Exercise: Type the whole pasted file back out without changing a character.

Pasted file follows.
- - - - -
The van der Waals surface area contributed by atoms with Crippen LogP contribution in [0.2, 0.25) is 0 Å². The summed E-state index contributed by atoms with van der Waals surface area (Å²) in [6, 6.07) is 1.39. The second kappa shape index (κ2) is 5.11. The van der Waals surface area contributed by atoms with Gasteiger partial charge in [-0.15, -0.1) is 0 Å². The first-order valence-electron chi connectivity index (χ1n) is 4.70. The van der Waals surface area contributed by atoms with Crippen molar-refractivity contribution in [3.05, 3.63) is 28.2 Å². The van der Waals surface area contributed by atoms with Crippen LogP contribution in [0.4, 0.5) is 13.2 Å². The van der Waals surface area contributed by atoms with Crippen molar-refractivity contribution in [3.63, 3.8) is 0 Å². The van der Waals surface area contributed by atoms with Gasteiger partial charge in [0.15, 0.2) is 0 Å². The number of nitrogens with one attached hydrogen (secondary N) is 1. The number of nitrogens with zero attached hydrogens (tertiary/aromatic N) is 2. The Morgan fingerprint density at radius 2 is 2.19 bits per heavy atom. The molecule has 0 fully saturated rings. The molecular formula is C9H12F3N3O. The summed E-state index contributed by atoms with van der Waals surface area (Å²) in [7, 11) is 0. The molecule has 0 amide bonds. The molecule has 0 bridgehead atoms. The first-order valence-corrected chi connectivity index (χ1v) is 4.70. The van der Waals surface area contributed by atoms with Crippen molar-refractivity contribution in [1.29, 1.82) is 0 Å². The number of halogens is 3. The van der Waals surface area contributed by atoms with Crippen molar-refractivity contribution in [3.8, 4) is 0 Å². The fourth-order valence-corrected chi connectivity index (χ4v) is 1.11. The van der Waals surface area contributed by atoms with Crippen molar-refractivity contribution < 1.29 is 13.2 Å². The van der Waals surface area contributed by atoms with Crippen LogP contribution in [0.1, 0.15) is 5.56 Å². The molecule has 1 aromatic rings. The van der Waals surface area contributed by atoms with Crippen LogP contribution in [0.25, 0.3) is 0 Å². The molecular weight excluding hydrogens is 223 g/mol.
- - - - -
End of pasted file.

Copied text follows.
The van der Waals surface area contributed by atoms with Crippen LogP contribution in [0.2, 0.25) is 0 Å². The summed E-state index contributed by atoms with van der Waals surface area (Å²) in [6, 6.07) is 1.39. The second kappa shape index (κ2) is 5.11. The van der Waals surface area contributed by atoms with Gasteiger partial charge in [-0.15, -0.1) is 0 Å². The first-order valence-electron chi connectivity index (χ1n) is 4.70. The van der Waals surface area contributed by atoms with Crippen molar-refractivity contribution in [3.05, 3.63) is 28.2 Å². The van der Waals surface area contributed by atoms with Crippen LogP contribution in [0.4, 0.5) is 13.2 Å². The van der Waals surface area contributed by atoms with Crippen molar-refractivity contribution in [3.63, 3.8) is 0 Å². The van der Waals surface area contributed by atoms with Gasteiger partial charge in [0.15, 0.2) is 0 Å². The number of nitrogens with one attached hydrogen (secondary N) is 1. The number of nitrogens with zero attached hydrogens (tertiary/aromatic N) is 2. The Morgan fingerprint density at radius 2 is 2.19 bits per heavy atom. The molecule has 0 fully saturated rings. The molecular formula is C9H12F3N3O. The summed E-state index contributed by atoms with van der Waals surface area (Å²) in [7, 11) is 0. The molecule has 0 amide bonds. The molecule has 0 bridgehead atoms. The first-order valence-corrected chi connectivity index (χ1v) is 4.70. The van der Waals surface area contributed by atoms with Crippen molar-refractivity contribution in [1.29, 1.82) is 0 Å². The number of halogens is 3. The van der Waals surface area contributed by atoms with Crippen molar-refractivity contribution in [3.8, 4) is 0 Å². The fourth-order valence-corrected chi connectivity index (χ4v) is 1.11. The van der Waals surface area contributed by atoms with Crippen molar-refractivity contribution < 1.29 is 13.2 Å². The van der Waals surface area contributed by atoms with Crippen LogP contribution in [0.1, 0.15) is 5.56 Å². The molecule has 1 aromatic rings. The van der Waals surface area contributed by atoms with Crippen LogP contribution in [0.25, 0.3) is 0 Å². The molecular weight excluding hydrogens is 223 g/mol.